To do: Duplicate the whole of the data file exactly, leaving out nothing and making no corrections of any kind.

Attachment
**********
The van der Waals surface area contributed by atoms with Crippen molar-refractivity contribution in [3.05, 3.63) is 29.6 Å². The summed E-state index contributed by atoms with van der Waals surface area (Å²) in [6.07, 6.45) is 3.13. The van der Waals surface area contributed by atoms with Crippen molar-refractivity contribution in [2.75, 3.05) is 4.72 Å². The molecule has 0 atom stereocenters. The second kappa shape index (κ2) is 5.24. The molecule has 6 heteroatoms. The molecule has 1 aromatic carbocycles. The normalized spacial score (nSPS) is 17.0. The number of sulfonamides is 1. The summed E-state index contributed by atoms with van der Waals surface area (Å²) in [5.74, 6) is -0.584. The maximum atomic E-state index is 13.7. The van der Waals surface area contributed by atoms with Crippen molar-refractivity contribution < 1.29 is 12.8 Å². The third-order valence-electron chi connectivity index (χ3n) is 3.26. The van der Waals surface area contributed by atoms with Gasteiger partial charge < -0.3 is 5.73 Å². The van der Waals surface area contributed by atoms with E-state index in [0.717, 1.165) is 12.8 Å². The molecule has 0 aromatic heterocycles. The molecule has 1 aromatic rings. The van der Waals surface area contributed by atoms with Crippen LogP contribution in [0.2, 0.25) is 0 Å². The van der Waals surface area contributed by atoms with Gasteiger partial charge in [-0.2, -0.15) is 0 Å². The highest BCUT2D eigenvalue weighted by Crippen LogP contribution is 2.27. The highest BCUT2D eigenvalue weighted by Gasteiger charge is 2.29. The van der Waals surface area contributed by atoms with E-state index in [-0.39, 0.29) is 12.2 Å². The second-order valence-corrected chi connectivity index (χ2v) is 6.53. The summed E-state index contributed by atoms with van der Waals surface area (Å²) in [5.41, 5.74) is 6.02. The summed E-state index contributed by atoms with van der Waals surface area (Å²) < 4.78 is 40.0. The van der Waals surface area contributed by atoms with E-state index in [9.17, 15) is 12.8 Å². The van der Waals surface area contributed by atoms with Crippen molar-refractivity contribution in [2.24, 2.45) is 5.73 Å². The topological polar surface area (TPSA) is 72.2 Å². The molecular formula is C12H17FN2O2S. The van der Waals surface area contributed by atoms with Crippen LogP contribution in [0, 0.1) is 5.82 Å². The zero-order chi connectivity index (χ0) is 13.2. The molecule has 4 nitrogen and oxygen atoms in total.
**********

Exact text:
The van der Waals surface area contributed by atoms with Crippen molar-refractivity contribution in [3.05, 3.63) is 29.6 Å². The summed E-state index contributed by atoms with van der Waals surface area (Å²) in [6.07, 6.45) is 3.13. The van der Waals surface area contributed by atoms with Crippen molar-refractivity contribution in [2.75, 3.05) is 4.72 Å². The molecule has 0 atom stereocenters. The second kappa shape index (κ2) is 5.24. The molecule has 6 heteroatoms. The molecule has 1 aromatic carbocycles. The normalized spacial score (nSPS) is 17.0. The number of sulfonamides is 1. The summed E-state index contributed by atoms with van der Waals surface area (Å²) in [5.74, 6) is -0.584. The maximum atomic E-state index is 13.7. The van der Waals surface area contributed by atoms with Crippen molar-refractivity contribution < 1.29 is 12.8 Å². The third-order valence-electron chi connectivity index (χ3n) is 3.26. The van der Waals surface area contributed by atoms with Gasteiger partial charge < -0.3 is 5.73 Å². The van der Waals surface area contributed by atoms with E-state index in [0.717, 1.165) is 12.8 Å². The molecule has 0 aromatic heterocycles. The molecule has 1 aromatic rings. The van der Waals surface area contributed by atoms with Crippen LogP contribution in [0.2, 0.25) is 0 Å². The van der Waals surface area contributed by atoms with Gasteiger partial charge in [-0.2, -0.15) is 0 Å². The highest BCUT2D eigenvalue weighted by Crippen LogP contribution is 2.27. The highest BCUT2D eigenvalue weighted by Gasteiger charge is 2.29. The van der Waals surface area contributed by atoms with E-state index in [-0.39, 0.29) is 12.2 Å². The second-order valence-corrected chi connectivity index (χ2v) is 6.53. The summed E-state index contributed by atoms with van der Waals surface area (Å²) in [5.41, 5.74) is 6.02. The summed E-state index contributed by atoms with van der Waals surface area (Å²) < 4.78 is 40.0. The van der Waals surface area contributed by atoms with E-state index in [9.17, 15) is 12.8 Å². The van der Waals surface area contributed by atoms with Crippen molar-refractivity contribution in [2.24, 2.45) is 5.73 Å². The topological polar surface area (TPSA) is 72.2 Å². The molecular formula is C12H17FN2O2S. The van der Waals surface area contributed by atoms with Crippen LogP contribution in [0, 0.1) is 5.82 Å². The zero-order chi connectivity index (χ0) is 13.2. The molecule has 4 nitrogen and oxygen atoms in total.